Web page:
Thursday, September 30, 2010

Quiet thoughts in the morning

I count it as a blessing that we're able to be as busy as we want to be now that we live in Whitehorse. Every morning, Abby and I hop in the car and go on errands, to the park, swimming, coffee dates: the world is our oyster and we explore it, with snack-trap and sippy cup in hand. Abby's taking Saturday-morning dance class, Rich is enrolled in beer-league hockey and I take a weekly yoga class. I finish my days with enough time to have some cuddle pillow talk with Rich, read a chapter from my book and turn out the light.
I get a few moments of solitude in the morning, as my wonderfully considerate toddler has been sleeping in the last couple of weeks. This grants me a quiet house, no interruption. I am not busy in this time. I am slow, quiet and deliberate. I stretch my sleepy ligaments and muscles, I sip some water to rehydrate post-slumber and I also have some silent air, granting me the chance to hear the thoughts in my head loud and clear.
Sometimes the quiet scares me. I am forced to confront what I might bury away in the busy times. I can't ignore the dialogue between my mind and my emotions when there's no cooking clatter or toddler dancing to give my eyes and ears something else to focus on.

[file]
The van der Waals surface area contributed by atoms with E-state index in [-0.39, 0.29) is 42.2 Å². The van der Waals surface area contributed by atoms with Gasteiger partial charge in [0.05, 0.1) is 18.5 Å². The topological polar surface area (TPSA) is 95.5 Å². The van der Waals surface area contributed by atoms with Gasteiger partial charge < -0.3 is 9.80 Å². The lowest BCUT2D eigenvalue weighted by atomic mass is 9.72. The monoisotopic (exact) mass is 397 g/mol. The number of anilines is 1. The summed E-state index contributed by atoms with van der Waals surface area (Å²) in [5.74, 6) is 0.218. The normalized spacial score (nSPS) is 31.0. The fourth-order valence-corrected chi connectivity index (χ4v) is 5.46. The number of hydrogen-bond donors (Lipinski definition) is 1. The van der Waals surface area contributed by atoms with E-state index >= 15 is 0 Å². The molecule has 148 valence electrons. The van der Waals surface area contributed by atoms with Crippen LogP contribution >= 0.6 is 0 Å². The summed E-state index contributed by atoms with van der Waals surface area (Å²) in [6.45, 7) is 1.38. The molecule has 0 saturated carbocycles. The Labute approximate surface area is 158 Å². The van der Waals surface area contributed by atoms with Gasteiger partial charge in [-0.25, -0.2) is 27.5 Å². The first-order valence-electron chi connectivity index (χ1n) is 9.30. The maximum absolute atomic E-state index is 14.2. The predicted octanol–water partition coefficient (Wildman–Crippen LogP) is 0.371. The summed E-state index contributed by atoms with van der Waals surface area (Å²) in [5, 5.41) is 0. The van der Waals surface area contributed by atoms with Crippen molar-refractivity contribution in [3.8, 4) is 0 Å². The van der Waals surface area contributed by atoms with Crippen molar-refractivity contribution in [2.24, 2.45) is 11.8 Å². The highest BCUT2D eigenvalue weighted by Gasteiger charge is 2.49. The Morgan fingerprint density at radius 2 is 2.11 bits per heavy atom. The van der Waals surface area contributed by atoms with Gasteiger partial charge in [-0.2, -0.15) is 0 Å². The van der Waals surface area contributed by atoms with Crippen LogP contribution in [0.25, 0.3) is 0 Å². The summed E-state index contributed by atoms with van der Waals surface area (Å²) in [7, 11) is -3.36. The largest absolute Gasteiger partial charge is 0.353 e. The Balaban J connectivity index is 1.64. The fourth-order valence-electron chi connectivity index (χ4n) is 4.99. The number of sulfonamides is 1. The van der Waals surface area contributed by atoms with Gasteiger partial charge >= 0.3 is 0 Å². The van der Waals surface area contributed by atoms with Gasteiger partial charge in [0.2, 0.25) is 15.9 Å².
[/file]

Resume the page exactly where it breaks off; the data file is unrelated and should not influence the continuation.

I am worried about miscarriage. It's been such a big part of this last year, and I've put so much soul-searching, healing effort and work into navigating that mountain. Each major passage of time makes me confront a new stage of healing. The last had to do with being busy, not stressing, not focusing on what happened months ago and not worrying about what could happen months into the future.
The next seems like a floodgate has opened. I am torn between a place of square one and the fear of faith being cut short: I have a reservoir of love ready to burst, ready to be poured into another child. I feel ready to expand our family and let the craziness of a new addition shake and rattle our house until we collectively exhale and it all fits again.
But I am scared to put myself, my body, my faith out there again. If once, bitten and twice shy, then to what does twice bitten equate? I am fearful of letting myself be pregnant, be hopeful, imagine little fingers and toes attached to a new name, and then like bath water running down the drain, have all that hope and happiness and anticipation run right out, down to somewhere dark.
I have never been one to see the glass half empty, and I never thought I would be. To be honest, I don't think I could be less than elated and thrilled if we were to get pregnant again. I don't think I have cautious fear in me once two pink lines appear. But, who knows, right? I accept each challenge as a journey that could start one way and end another.
For the record, I am not pregnant. But maybe for some degree of sanity I'll ask that you don't ask me one day if you suspect I am. I'll tell you when I'm ready. I just don't like having to retract happy news in place of sad, should it happen again. Deal?


  1. Hey Sarah. As a brand-new reader, I'm learning something new about you.